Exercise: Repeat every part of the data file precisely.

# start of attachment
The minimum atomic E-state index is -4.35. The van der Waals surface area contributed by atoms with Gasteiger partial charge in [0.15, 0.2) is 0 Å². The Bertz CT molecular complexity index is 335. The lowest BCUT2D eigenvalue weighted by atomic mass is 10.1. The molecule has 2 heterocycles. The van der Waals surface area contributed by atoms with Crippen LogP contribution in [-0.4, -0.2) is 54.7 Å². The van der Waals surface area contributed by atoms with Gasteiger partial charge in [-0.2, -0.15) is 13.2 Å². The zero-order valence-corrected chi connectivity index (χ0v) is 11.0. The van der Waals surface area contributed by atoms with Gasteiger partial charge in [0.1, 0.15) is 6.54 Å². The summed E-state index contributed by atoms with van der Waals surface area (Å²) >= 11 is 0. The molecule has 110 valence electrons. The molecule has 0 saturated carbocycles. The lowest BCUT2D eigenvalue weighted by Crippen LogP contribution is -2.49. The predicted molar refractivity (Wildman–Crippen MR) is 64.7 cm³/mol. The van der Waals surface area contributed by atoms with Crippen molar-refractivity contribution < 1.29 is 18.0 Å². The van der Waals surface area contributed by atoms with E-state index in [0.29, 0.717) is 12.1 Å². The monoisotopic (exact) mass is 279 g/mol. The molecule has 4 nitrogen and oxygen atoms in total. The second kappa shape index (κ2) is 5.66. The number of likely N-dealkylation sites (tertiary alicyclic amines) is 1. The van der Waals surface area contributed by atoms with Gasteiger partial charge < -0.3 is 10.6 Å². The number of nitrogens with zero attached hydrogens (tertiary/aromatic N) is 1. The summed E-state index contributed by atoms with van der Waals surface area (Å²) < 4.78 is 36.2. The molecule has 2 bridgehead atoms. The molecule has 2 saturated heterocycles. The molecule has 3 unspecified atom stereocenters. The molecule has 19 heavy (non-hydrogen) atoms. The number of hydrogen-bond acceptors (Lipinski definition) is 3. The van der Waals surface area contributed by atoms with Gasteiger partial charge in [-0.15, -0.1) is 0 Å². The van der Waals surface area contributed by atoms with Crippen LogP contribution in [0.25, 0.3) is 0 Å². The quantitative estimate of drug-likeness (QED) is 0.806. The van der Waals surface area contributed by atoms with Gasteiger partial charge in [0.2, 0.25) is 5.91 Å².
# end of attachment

The minimum atomic E-state index is -4.35. The van der Waals surface area contributed by atoms with Gasteiger partial charge in [0.15, 0.2) is 0 Å². The Bertz CT molecular complexity index is 335. The lowest BCUT2D eigenvalue weighted by atomic mass is 10.1. The molecule has 2 heterocycles. The van der Waals surface area contributed by atoms with Crippen LogP contribution in [-0.4, -0.2) is 54.7 Å². The van der Waals surface area contributed by atoms with Gasteiger partial charge in [-0.2, -0.15) is 13.2 Å². The zero-order valence-corrected chi connectivity index (χ0v) is 11.0. The van der Waals surface area contributed by atoms with Gasteiger partial charge in [0.1, 0.15) is 6.54 Å². The summed E-state index contributed by atoms with van der Waals surface area (Å²) >= 11 is 0. The molecule has 110 valence electrons. The molecule has 0 saturated carbocycles. The lowest BCUT2D eigenvalue weighted by Crippen LogP contribution is -2.49. The predicted molar refractivity (Wildman–Crippen MR) is 64.7 cm³/mol. The van der Waals surface area contributed by atoms with Crippen molar-refractivity contribution < 1.29 is 18.0 Å². The van der Waals surface area contributed by atoms with E-state index in [0.29, 0.717) is 12.1 Å². The monoisotopic (exact) mass is 279 g/mol. The molecule has 4 nitrogen and oxygen atoms in total. The second kappa shape index (κ2) is 5.66. The number of likely N-dealkylation sites (tertiary alicyclic amines) is 1. The van der Waals surface area contributed by atoms with Gasteiger partial charge < -0.3 is 10.6 Å². The number of nitrogens with zero attached hydrogens (tertiary/aromatic N) is 1. The summed E-state index contributed by atoms with van der Waals surface area (Å²) < 4.78 is 36.2. The molecule has 2 bridgehead atoms. The molecule has 2 saturated heterocycles. The molecule has 3 unspecified atom stereocenters. The molecule has 19 heavy (non-hydrogen) atoms. The number of hydrogen-bond acceptors (Lipinski definition) is 3. The van der Waals surface area contributed by atoms with Gasteiger partial charge in [-0.15, -0.1) is 0 Å². The van der Waals surface area contributed by atoms with Crippen LogP contribution in [0.25, 0.3) is 0 Å². The quantitative estimate of drug-likeness (QED) is 0.806. The van der Waals surface area contributed by atoms with Gasteiger partial charge in [0.2, 0.25) is 5.91 Å².